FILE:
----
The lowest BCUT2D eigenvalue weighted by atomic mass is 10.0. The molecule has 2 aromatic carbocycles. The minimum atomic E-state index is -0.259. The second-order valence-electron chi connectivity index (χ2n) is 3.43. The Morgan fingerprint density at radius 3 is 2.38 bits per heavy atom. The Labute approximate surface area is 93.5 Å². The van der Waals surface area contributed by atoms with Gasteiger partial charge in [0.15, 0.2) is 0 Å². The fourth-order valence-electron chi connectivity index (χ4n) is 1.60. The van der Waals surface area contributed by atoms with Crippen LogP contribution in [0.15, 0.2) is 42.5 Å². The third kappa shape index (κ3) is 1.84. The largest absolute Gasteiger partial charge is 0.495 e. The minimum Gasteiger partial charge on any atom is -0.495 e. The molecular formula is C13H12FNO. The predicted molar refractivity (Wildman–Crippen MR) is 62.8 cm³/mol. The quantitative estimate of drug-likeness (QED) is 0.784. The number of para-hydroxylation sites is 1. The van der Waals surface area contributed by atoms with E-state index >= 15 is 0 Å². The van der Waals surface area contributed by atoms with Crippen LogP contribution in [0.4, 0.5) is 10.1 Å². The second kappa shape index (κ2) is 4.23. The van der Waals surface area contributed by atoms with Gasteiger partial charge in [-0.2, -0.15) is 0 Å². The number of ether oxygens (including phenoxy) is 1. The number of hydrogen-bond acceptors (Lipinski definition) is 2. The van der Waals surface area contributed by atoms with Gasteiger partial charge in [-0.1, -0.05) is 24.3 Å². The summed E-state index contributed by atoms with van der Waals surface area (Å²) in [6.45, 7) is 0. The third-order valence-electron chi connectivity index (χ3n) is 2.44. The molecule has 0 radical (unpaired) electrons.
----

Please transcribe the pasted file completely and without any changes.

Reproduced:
The lowest BCUT2D eigenvalue weighted by atomic mass is 10.0. The molecule has 2 aromatic carbocycles. The minimum atomic E-state index is -0.259. The second-order valence-electron chi connectivity index (χ2n) is 3.43. The Morgan fingerprint density at radius 3 is 2.38 bits per heavy atom. The Labute approximate surface area is 93.5 Å². The van der Waals surface area contributed by atoms with Gasteiger partial charge in [0.15, 0.2) is 0 Å². The fourth-order valence-electron chi connectivity index (χ4n) is 1.60. The van der Waals surface area contributed by atoms with Crippen LogP contribution in [0.15, 0.2) is 42.5 Å². The third kappa shape index (κ3) is 1.84. The largest absolute Gasteiger partial charge is 0.495 e. The minimum Gasteiger partial charge on any atom is -0.495 e. The molecular formula is C13H12FNO. The predicted molar refractivity (Wildman–Crippen MR) is 62.8 cm³/mol. The quantitative estimate of drug-likeness (QED) is 0.784. The number of para-hydroxylation sites is 1. The van der Waals surface area contributed by atoms with E-state index >= 15 is 0 Å². The van der Waals surface area contributed by atoms with Crippen LogP contribution in [0.4, 0.5) is 10.1 Å². The second kappa shape index (κ2) is 4.23. The van der Waals surface area contributed by atoms with Gasteiger partial charge in [-0.2, -0.15) is 0 Å². The number of ether oxygens (including phenoxy) is 1. The number of hydrogen-bond acceptors (Lipinski definition) is 2. The van der Waals surface area contributed by atoms with Gasteiger partial charge in [-0.1, -0.05) is 24.3 Å². The summed E-state index contributed by atoms with van der Waals surface area (Å²) in [6.45, 7) is 0. The third-order valence-electron chi connectivity index (χ3n) is 2.44. The molecule has 0 radical (unpaired) electrons.